Raymond (Ray) Leroy Sutliff was born Nov. 28, 1927, in Oakland to a single mother with a wandering heart.
“We traveled a lot while I was growing up,” Sutliff said. “I’m pretty sure my mom – born in Oklahoma – was part gypsy because we lived all over the United States; calling no particular state ‘home.’”
It was a difficult way to grow up. Having only one parent then was an anomaly. Adding that to his constant drifting created a desire in Sutliff to belong to something.
At 15 years old, Sutliff tired of the constant drifting and struck out on his own.
“I lived on the streets, but I finished high school and I was never unemployed.”
After completing high school and with World War II in full swing, Sutliff set his sights on joining the Navy.
“I chose the Navy because, even though I never knew my father, I remember, as a child, seeing a picture of him in a Navy uniform, and I decided if I didn’t know him maybe I could at least be like him,” Sutliff said. “I truly believed in the United States and wanted to serve my country.”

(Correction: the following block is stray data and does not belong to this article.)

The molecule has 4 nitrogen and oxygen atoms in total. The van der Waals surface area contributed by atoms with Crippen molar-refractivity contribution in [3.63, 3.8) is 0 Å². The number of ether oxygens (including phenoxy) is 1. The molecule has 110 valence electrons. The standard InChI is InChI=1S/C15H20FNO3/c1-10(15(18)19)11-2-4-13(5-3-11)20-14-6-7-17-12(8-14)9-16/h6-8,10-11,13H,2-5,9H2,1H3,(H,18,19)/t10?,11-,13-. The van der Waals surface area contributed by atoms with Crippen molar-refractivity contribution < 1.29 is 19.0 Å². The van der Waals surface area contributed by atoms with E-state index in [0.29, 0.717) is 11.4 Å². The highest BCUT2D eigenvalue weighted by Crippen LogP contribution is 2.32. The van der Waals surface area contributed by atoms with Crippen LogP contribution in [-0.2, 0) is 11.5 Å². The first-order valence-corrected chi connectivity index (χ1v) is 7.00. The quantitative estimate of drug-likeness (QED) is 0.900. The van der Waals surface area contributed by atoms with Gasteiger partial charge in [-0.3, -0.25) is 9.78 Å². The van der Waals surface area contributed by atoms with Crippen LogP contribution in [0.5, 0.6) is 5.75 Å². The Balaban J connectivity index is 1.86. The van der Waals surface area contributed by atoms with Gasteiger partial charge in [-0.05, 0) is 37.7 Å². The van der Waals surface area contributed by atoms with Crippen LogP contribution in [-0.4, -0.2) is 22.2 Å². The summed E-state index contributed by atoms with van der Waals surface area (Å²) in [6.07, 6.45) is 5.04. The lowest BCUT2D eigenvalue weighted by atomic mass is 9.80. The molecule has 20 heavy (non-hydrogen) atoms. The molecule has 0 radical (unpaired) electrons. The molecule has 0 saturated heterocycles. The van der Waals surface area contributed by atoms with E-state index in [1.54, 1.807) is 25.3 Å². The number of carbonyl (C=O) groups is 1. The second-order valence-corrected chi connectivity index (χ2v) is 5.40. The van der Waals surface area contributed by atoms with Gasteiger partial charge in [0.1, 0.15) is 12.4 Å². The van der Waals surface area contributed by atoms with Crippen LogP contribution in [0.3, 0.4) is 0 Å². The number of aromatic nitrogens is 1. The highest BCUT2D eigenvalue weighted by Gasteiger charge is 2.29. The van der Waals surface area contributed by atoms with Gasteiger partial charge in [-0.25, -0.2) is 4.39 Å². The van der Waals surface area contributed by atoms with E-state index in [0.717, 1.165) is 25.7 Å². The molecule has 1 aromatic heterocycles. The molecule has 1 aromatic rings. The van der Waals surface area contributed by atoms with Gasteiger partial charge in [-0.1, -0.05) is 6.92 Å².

On his 17th birthday, he marched himself to the nearest Navy recruitment office and informed them that he was ready to serve his country in the United States Navy. It was quite the blow to be told he would have to wait another year, and try again when he was 18.
With the wind knocked out of his sails, Sutliff walked out of the recruiter’s office not sure which direction life would take him.
“Standing just outside the recruiter’s office was a large black man who smiled at me and asked if I had been turned away by the Navy,” Sutliff said. “After telling him my story, he directed me down the street to the Merchant Marine recruiter’s office and told me, ‘This time lie about your age.’